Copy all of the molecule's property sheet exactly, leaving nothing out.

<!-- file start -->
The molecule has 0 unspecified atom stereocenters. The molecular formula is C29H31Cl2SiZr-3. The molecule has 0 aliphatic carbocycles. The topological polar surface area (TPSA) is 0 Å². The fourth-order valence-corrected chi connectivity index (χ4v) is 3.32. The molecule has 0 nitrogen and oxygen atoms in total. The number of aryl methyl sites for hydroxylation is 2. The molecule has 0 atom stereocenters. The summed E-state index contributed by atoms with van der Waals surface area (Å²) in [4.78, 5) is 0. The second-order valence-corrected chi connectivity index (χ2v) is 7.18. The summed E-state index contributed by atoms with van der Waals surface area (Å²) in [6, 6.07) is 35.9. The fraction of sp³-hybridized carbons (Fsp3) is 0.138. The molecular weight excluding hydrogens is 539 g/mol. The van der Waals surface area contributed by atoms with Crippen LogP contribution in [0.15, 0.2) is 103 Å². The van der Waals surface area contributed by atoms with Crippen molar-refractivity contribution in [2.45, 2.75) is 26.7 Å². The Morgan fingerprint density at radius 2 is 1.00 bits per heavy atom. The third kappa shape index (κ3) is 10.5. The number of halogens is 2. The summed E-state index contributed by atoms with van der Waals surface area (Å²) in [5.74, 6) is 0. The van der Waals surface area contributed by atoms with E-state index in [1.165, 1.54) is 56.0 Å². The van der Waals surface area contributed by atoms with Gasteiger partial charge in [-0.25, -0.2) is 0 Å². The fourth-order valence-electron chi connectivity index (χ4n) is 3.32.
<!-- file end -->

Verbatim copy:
The molecule has 0 unspecified atom stereocenters. The molecular formula is C29H31Cl2SiZr-3. The molecule has 0 aliphatic carbocycles. The topological polar surface area (TPSA) is 0 Å². The fourth-order valence-corrected chi connectivity index (χ4v) is 3.32. The molecule has 0 nitrogen and oxygen atoms in total. The number of aryl methyl sites for hydroxylation is 2. The molecule has 0 atom stereocenters. The summed E-state index contributed by atoms with van der Waals surface area (Å²) in [4.78, 5) is 0. The second-order valence-corrected chi connectivity index (χ2v) is 7.18. The summed E-state index contributed by atoms with van der Waals surface area (Å²) in [6, 6.07) is 35.9. The fraction of sp³-hybridized carbons (Fsp3) is 0.138. The molecular weight excluding hydrogens is 539 g/mol. The van der Waals surface area contributed by atoms with Crippen LogP contribution in [0.15, 0.2) is 103 Å². The van der Waals surface area contributed by atoms with Crippen molar-refractivity contribution in [2.45, 2.75) is 26.7 Å². The Morgan fingerprint density at radius 2 is 1.00 bits per heavy atom. The third kappa shape index (κ3) is 10.5. The number of halogens is 2. The summed E-state index contributed by atoms with van der Waals surface area (Å²) in [5.74, 6) is 0. The van der Waals surface area contributed by atoms with E-state index in [1.165, 1.54) is 56.0 Å². The van der Waals surface area contributed by atoms with Gasteiger partial charge in [-0.25, -0.2) is 0 Å². The fourth-order valence-electron chi connectivity index (χ4n) is 3.32.